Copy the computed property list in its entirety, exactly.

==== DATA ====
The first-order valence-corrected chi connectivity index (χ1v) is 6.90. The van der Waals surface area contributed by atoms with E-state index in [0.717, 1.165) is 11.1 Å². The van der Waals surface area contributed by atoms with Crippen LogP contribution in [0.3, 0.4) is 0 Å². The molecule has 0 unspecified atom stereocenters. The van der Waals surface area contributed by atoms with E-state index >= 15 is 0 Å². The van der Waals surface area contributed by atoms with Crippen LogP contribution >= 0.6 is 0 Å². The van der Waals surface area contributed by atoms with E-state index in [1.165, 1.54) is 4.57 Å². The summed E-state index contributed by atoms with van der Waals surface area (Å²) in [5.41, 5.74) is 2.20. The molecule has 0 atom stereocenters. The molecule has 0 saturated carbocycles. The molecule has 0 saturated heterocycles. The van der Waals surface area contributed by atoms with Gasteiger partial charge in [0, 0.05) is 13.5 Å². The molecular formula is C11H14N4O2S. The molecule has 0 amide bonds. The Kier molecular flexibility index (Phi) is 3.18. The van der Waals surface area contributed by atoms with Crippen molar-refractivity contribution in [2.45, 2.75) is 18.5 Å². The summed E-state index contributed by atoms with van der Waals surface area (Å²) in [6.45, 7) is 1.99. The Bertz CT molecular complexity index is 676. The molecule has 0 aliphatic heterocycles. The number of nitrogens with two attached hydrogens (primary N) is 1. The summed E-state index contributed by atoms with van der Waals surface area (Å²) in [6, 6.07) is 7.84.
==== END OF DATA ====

The first-order valence-corrected chi connectivity index (χ1v) is 6.90. The van der Waals surface area contributed by atoms with E-state index in [0.717, 1.165) is 11.1 Å². The van der Waals surface area contributed by atoms with Crippen LogP contribution in [0.3, 0.4) is 0 Å². The molecule has 0 unspecified atom stereocenters. The van der Waals surface area contributed by atoms with E-state index >= 15 is 0 Å². The van der Waals surface area contributed by atoms with Crippen LogP contribution >= 0.6 is 0 Å². The van der Waals surface area contributed by atoms with E-state index in [1.165, 1.54) is 4.57 Å². The summed E-state index contributed by atoms with van der Waals surface area (Å²) in [5.41, 5.74) is 2.20. The molecule has 0 atom stereocenters. The molecule has 0 saturated carbocycles. The molecule has 0 saturated heterocycles. The van der Waals surface area contributed by atoms with Gasteiger partial charge in [0, 0.05) is 13.5 Å². The molecular formula is C11H14N4O2S. The molecule has 0 amide bonds. The Kier molecular flexibility index (Phi) is 3.18. The van der Waals surface area contributed by atoms with Crippen molar-refractivity contribution in [2.45, 2.75) is 18.5 Å². The summed E-state index contributed by atoms with van der Waals surface area (Å²) in [6.45, 7) is 1.99. The Bertz CT molecular complexity index is 676. The molecule has 0 aliphatic heterocycles. The number of nitrogens with two attached hydrogens (primary N) is 1. The summed E-state index contributed by atoms with van der Waals surface area (Å²) in [6, 6.07) is 7.84.